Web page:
About

Westward is a science fiction comic strip produced by Elliot Toman. Drawing inspiration from classic sci-fi like Star Trek and Forbidden Planet, it tells the story of mankind’s first journey into interstellar space using technology far beyond their comprehension, and of the strange and often disastrous consequences of opening a cosmic can of worms with each fearful choice.

First published beginning in January of 2010, Westward now consists of over 1,000 strips. The story is serial in nature, following a group of characters forward and back in time as they grapple with cosmic dangers and with their own personal demons. Though it has its fair share of adventure, romance and even a little comedy, Westward is complex and often challenging. The best way to read it is definitely to take the time to start from the beginning. You can read the story in big episodic chunks using the archive.

If anything leaves you scratching your head along the way, don’t worry! Just leave a comment on the strip or right here on this page, and Elliot will fill you in with backstory, biographies and maybe even an occasional spoiler.

Characters:

Anka

Anka

A citizen of the Scientific Society and close assistant to Deimos, the First Scientist. Anka plays a central role in Lamont’s life; she was his close childhood friend in the Society, and she was responsible for overseeing his torture and brainwashing when he wished to leave it. Most recently, she has tried to help him bring his estranged family back together.

Carter, Francis

Carter, Francis

Legendary pioneer of space travel and captain of Westward. Carter returned from Mars in 1985 with a real-live Martian, Phobos, who ushered in the present era of interstellar travel. Plagued by self-doubt, Carter is deeply torn between his heroic reputation and the mistakes he’s made as captain of Westward.

Carter, Rosemary

Carter, Rosemary

A self-professed Nazi spy, Carter is Westward’s chief physician. As the genetically engineered creation of a mad scientist, she has a long history that she is actively trying to put behind her by adopting a new life as Captain Carter’s wife. Rosemary comes across as manipulative and willfully impulsive.

Deimos

Deimos

Known as the First Scientist, Deimos is the Martian founder of the Scientific Society. He is older than Phobos, but his exact origins appear known only to himself. Like Phobos, he sees himself as a preserver of the human species, but has pursued it by a very different method.

Faust, Milo

Faust, Milo

Westward’s original chief physician, Milo was an associate of Viktor Grafeneck who dedicated his life to learning what had become of the mad scientist and his work. His latest effort in this quest was to subject himself to madness. Milo is quarantined aboard Westward because his brain is the key to knowing where the monstrous descendants of Grafeneck’s super race can be found–and how they can be avoided.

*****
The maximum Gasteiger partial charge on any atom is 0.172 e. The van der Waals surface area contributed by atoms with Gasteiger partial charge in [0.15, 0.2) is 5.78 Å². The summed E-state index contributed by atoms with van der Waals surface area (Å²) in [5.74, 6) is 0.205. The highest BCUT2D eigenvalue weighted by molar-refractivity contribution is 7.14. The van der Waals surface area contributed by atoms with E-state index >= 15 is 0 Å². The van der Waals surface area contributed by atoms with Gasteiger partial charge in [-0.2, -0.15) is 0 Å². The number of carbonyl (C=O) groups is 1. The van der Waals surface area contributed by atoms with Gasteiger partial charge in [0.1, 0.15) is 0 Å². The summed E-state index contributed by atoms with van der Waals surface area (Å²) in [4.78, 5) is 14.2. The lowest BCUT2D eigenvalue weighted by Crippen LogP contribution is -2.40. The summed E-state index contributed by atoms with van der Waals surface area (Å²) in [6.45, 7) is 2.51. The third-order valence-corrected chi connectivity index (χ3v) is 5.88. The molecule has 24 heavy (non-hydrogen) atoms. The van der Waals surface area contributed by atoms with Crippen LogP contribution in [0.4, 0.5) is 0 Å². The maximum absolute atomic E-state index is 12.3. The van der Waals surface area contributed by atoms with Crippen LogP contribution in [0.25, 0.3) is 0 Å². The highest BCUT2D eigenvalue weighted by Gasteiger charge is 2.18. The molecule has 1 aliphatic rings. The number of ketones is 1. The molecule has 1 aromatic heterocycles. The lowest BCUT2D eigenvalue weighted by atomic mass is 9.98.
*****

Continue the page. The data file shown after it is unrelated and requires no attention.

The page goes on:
Grafeneck, Viktor

Grafeneck, Viktor

A brilliant scientist and archeologist, Grafeneck became a Nazi during the second world war when he discovered that human history had been profoundly shaped by Martian intervention. In 1949, he used ancient Martian technology to fling a genetically perfected race of humans deep into space and time, which in turn caused the apocalyptic event known as Epiphany.

Lazarus

Lazarus

The youngest of Westward’s crew of space cadets, Lazarus is ten years old but tall and lanky enough to pass for a young teen. He is highly sensitive and intelligent, having been personally tutored by Anka in the Scientific Society. Unknown to him, Lamont Townsend believes that Lazarus is in fact his son.

Phobos

Phobos

A Martian who was brought to earth in 1985 by Captain Carter. Popularly thought to be the last of his race, Phobos was actually fabricated in the depths of Mars by ancient machines, using some element of Carter as a template. Phobos was murdered by Benjamin Schultz and his brain was returned to its place of origin on Mars.

Santana, Amila

Santana, Amila

Westward’s Chief of Operations, Santana worked closely with Phobos on the design of the original Westward in the 1990s and formed a secret intimate connection with him. Her reputation for being high-strung conceals a deeply empathetic nature.

Schultz, Benjamin

Schultz, Benjamin

Westward’s chief technician, Benjamin joined the first Westward crew as Edmond Spratt, but was later revealed to be the son of the oligarch behind Westward’s mission and the grandson of Viktor Grafeneck. Self-obsessed and ruthlessly ambitious, Schultz is disliked by everyone aboard Westward–but everyone seems to owe him something.

Townsend, Elizabeth

Townsend, Elizabeth

An analyst aboard Westward, Elizabeth knows herself as a lifelong member of the Scientific Society, but is remembered by Lamont Townsend as his estranged wife.

Townsend, Lamont

Townsend, Lamont

A newspaperman by profession, Lamont discovered that he was in fact a sleeper agent for the mysterious Scientific Society. His life is a tragic patchwork of fractured memories, broken relationships and unresolved regrets. Sensitive and moral at heart, he hides behind a veneer of sarcasm and dangerous charisma.